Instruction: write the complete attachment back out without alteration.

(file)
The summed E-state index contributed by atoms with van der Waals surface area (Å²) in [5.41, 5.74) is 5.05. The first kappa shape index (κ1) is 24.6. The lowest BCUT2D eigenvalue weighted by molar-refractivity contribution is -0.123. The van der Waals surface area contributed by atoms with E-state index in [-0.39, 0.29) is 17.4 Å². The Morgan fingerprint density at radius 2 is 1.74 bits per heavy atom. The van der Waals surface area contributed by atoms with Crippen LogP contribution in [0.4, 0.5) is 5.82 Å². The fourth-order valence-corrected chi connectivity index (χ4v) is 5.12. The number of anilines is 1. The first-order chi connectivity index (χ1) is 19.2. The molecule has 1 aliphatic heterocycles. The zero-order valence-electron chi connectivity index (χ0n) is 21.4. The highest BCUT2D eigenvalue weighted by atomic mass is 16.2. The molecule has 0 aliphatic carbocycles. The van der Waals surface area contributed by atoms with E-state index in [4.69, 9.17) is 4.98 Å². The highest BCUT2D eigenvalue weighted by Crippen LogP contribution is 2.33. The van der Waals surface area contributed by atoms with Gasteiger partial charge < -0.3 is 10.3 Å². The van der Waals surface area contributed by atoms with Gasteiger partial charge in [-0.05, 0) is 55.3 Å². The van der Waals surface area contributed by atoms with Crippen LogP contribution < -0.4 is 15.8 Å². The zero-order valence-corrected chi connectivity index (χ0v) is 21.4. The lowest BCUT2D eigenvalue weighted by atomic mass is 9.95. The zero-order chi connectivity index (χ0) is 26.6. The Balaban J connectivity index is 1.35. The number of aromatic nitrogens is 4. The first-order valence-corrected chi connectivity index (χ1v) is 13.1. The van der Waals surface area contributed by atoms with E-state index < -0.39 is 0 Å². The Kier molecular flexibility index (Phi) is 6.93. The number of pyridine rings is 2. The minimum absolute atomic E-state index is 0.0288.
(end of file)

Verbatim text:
The summed E-state index contributed by atoms with van der Waals surface area (Å²) in [5.41, 5.74) is 5.05. The first kappa shape index (κ1) is 24.6. The lowest BCUT2D eigenvalue weighted by molar-refractivity contribution is -0.123. The van der Waals surface area contributed by atoms with E-state index in [-0.39, 0.29) is 17.4 Å². The Morgan fingerprint density at radius 2 is 1.74 bits per heavy atom. The van der Waals surface area contributed by atoms with Crippen LogP contribution in [0.4, 0.5) is 5.82 Å². The fourth-order valence-corrected chi connectivity index (χ4v) is 5.12. The number of anilines is 1. The first-order chi connectivity index (χ1) is 19.2. The molecule has 1 aliphatic heterocycles. The zero-order valence-electron chi connectivity index (χ0n) is 21.4. The highest BCUT2D eigenvalue weighted by atomic mass is 16.2. The molecule has 0 aliphatic carbocycles. The van der Waals surface area contributed by atoms with E-state index in [4.69, 9.17) is 4.98 Å². The highest BCUT2D eigenvalue weighted by Crippen LogP contribution is 2.33. The van der Waals surface area contributed by atoms with Gasteiger partial charge < -0.3 is 10.3 Å². The van der Waals surface area contributed by atoms with Gasteiger partial charge in [-0.05, 0) is 55.3 Å². The van der Waals surface area contributed by atoms with Crippen LogP contribution < -0.4 is 15.8 Å². The zero-order valence-corrected chi connectivity index (χ0v) is 21.4. The lowest BCUT2D eigenvalue weighted by atomic mass is 9.95. The zero-order chi connectivity index (χ0) is 26.6. The Balaban J connectivity index is 1.35. The number of aromatic nitrogens is 4. The first-order valence-corrected chi connectivity index (χ1v) is 13.1. The van der Waals surface area contributed by atoms with E-state index < -0.39 is 0 Å². The Kier molecular flexibility index (Phi) is 6.93. The number of pyridine rings is 2. The minimum absolute atomic E-state index is 0.0288.